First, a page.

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Aspaqlaria: Yamim Noraim 5757

Unsaneh Tokef

A few words on one of the most inspiring prayers of the High Holidays. (Reading this, now that I'm done, it's quite a bit more than "a few".)

Unsaneh Tokef is two paragraphs added right before Kedushah in the Chazan's repetition of the Amidah of Mussaf on these days. Technically, it is not part of the Amidah, and in some communities -- for example, the personal synagogue of R. Chaim Brisker -- it was not said on Rosh Hashanah on a weekday, as it would be an interruption in the middle of shofar blowing. (The Amidah itself is an inherent part of the same mitzvah as shofar blowing, a very interesting, and long, topic.) It is part of Ashkenazic tradition only.

UT was written in the 10th century by one of the leaders of the Chassidei Ashkenaz (a German movement that combined a focus on ethics with Kabbalistic teachings), R. Amnon of Mainz.

R. Amnon had a working relationship with the local bishop, in his capacity as spokesman for the community. This grew to a friendship of sorts. One time, the bishop asked R. Amnon if he'd consider converting to Christianity. This question, although possibly said half-jokingly, had no safe answer. To stall for time, R. Amnon asked for three days in which to consider.

As soon as he got home, regret set in. How could he possibly let someone else think he'd even consider leaving Judaism? He spent the three days in repentance, and when he didn't show up for his appointment, the bishop sent warrior-monks to get R. Amnon.

The bishop repeated his question. R. Amnon replied, "May my tongue be cut out for even suggesting I'd think about it." The bishop said that it was not his tongue that sinned, but his feet, for not coming. He ordered them chopped off.

Joint by joint they hacked off R. Amnon's toes, legs and feet. Each time, they asked him to convert, and they'd stop. He refused. Then, they did the same to his arms.

The bishop had R. Amnon returned, with his limbs, in a wheelbarrow. Clearly the Rabbi's system was in shock. He had not long to live. He held on, however, as many sick people do, to see the next holiday, Rosh Hashanah.

Right before Kedushah for Mussaf, the first day of Rosh Hashanah, Rav Amnon asked that the Aron be opened so that he may sanctify G-d's name in the synagogue, as he already had in the church. The words he said were this prayer, Unsaneh Tokef.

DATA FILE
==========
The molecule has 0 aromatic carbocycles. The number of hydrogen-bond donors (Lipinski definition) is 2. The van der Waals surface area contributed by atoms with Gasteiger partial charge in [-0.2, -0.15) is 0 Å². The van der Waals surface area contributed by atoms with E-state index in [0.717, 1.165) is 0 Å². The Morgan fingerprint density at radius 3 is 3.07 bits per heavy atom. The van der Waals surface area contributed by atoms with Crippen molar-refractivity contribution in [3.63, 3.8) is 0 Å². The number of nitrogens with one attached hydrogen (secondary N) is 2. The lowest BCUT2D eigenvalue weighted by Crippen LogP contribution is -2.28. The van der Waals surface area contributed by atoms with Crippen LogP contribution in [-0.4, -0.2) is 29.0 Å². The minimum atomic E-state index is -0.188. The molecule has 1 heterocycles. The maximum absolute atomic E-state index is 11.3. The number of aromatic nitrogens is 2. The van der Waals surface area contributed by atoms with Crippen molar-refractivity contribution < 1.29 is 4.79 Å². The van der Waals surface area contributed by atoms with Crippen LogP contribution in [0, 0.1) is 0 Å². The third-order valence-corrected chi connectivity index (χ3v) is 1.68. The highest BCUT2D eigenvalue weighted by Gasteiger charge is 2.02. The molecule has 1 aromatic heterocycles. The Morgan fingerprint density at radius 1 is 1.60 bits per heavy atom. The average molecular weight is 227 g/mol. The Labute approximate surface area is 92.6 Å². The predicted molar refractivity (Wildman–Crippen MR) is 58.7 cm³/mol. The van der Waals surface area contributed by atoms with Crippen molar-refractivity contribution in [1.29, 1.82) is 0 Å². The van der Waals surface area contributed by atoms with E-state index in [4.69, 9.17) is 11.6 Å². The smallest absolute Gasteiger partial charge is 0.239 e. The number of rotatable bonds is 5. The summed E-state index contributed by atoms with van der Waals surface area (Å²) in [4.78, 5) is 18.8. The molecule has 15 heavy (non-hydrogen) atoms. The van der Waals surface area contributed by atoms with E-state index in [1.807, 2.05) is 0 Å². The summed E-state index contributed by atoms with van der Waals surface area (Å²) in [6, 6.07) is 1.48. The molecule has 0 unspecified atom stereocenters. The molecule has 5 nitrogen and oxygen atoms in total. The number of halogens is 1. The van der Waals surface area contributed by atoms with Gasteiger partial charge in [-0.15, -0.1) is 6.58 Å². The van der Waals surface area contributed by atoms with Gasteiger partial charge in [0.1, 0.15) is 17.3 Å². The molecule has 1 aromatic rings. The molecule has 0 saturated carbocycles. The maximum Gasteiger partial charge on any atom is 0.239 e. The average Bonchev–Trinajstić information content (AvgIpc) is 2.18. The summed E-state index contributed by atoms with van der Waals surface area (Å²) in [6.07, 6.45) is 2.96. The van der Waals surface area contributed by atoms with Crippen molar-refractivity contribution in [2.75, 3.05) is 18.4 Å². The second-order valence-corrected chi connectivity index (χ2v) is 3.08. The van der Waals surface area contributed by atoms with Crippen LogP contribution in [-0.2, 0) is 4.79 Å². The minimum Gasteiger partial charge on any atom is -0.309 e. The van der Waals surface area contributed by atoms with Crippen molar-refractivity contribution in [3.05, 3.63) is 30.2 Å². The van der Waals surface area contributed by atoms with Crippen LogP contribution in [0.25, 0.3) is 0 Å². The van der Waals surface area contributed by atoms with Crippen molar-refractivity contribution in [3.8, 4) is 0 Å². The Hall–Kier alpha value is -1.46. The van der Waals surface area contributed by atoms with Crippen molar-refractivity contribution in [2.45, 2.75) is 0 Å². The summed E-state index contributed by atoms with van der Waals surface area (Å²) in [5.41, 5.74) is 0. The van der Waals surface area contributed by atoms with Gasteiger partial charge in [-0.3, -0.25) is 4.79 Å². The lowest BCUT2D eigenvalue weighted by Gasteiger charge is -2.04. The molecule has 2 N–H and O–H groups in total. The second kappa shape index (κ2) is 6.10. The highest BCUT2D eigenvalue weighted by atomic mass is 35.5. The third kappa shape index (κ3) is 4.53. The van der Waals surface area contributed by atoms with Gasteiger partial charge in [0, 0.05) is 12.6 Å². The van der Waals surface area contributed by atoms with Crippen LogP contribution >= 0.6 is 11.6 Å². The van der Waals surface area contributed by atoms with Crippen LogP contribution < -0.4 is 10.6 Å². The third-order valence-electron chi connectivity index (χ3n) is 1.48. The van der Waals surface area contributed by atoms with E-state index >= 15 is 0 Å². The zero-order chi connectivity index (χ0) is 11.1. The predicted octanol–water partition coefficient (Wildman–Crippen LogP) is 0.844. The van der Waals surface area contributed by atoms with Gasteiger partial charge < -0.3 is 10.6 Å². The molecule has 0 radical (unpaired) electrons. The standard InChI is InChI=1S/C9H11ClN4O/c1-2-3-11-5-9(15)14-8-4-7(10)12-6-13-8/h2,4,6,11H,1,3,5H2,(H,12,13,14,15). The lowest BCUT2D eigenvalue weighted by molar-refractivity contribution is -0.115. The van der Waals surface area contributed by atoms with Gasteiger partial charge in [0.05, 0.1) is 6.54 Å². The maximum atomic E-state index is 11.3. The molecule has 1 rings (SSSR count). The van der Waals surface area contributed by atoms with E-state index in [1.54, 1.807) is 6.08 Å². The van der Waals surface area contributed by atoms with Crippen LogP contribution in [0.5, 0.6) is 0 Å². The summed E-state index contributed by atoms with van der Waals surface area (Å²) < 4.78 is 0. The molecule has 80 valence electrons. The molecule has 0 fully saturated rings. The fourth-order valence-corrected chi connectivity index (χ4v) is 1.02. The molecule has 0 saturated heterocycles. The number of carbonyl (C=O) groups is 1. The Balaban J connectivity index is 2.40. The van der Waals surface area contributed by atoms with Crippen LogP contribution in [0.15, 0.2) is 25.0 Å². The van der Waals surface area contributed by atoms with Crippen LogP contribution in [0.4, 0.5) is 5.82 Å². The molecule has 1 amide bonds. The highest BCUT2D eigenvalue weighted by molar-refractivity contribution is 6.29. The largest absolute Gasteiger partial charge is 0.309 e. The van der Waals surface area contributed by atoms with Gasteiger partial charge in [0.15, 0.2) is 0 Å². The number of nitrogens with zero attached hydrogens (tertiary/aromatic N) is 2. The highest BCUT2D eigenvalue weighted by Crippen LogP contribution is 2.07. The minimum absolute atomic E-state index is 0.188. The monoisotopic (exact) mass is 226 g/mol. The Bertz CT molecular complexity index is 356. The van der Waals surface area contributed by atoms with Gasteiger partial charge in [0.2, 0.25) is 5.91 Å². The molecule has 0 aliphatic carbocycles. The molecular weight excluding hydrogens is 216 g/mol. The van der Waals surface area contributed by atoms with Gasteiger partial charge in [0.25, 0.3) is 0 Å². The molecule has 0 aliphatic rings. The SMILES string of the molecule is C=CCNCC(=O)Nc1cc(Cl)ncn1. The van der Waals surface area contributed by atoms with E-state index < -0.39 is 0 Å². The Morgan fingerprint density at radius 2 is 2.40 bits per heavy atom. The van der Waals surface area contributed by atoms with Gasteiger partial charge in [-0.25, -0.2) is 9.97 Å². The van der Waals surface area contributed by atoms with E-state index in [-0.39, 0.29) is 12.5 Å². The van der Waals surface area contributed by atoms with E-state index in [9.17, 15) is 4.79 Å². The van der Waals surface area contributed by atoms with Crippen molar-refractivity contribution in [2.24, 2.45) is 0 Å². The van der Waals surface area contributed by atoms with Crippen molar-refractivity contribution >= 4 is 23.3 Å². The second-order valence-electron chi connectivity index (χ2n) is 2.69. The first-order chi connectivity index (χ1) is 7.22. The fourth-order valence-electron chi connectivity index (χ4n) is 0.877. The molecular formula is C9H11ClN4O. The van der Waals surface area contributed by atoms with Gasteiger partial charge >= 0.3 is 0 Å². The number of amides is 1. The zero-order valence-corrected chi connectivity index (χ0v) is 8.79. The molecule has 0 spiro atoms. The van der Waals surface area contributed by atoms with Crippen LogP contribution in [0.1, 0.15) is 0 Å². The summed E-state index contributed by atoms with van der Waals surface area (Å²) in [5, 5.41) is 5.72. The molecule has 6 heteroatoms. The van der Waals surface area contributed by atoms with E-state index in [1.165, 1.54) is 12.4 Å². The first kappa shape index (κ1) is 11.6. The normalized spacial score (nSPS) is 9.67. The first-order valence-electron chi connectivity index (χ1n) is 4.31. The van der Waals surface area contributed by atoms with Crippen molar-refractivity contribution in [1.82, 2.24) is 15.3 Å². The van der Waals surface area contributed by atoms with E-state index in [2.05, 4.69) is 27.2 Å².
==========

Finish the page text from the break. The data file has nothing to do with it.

Having accomplished his mission, R. Amnon's fight to stay alive weakened, and not long after he died.

According to the book Or Zarua, a few nights later R. Amnon appeared in a dream to another of the Chassidei Ashkinaz, the Kabbalist R. Klonimus b. Meshullem. He taught R. Klonimus the words of the prayer and asked that the community include it in the High Holiday prayers.

The prayer opens: Unsaneh tokef kidushas hayom -- let us convey the sanctity of the day, for it is awe-inspiring and frightening. And on it we will carry Your Kingship.

The word is "tinasei" we will carry. It is for us to declare Him king. As David wrote: "ki Lashem hamluchah umoshel bagoyim" For G-d has the kingship, but he is a dictator over the nations. Until the day we describe in Aleinu "and they will all accept the yoke of your kingship".

A little later it describes "a great shofar will be blown, and a quiet, thin sound will be heard". "Quiet, thin sound" is a reference to a lesson Hashem teaches Elijah in Kings I. First the prophet is buffeted by a powerful wind, and G-d says, "I Am not in the wind", then he hears a loud crash, "I Am not in the crash", then a fire, and G-d says that He is neither there. Then "a small thin voice". G-d's voice in this world is within us, if we would only listen.

The great shofar is blown -- today is judgment day! And finally, we can hear the voice of G-d calling within us. This sets the angels atremble. They have no free will, no consciousness nor conscience, they are automata, pushed and pulled like leaves in the spiritual wind.

R. Eliyahu Shaviv, of Yeshiva Gush Etzion, creates a fascinating mental image. Rosh Hashanah is on Rosh Chodesh, the day of the new moon. It was up to Sanhedrin to accept two witnesses who saw the new moon, and then they sanctify the month.

We can not picture the heavens, but the following uses the traditional imagery. Conveying the events on an emotional level, even if we can't understand what really goes on in the heavens.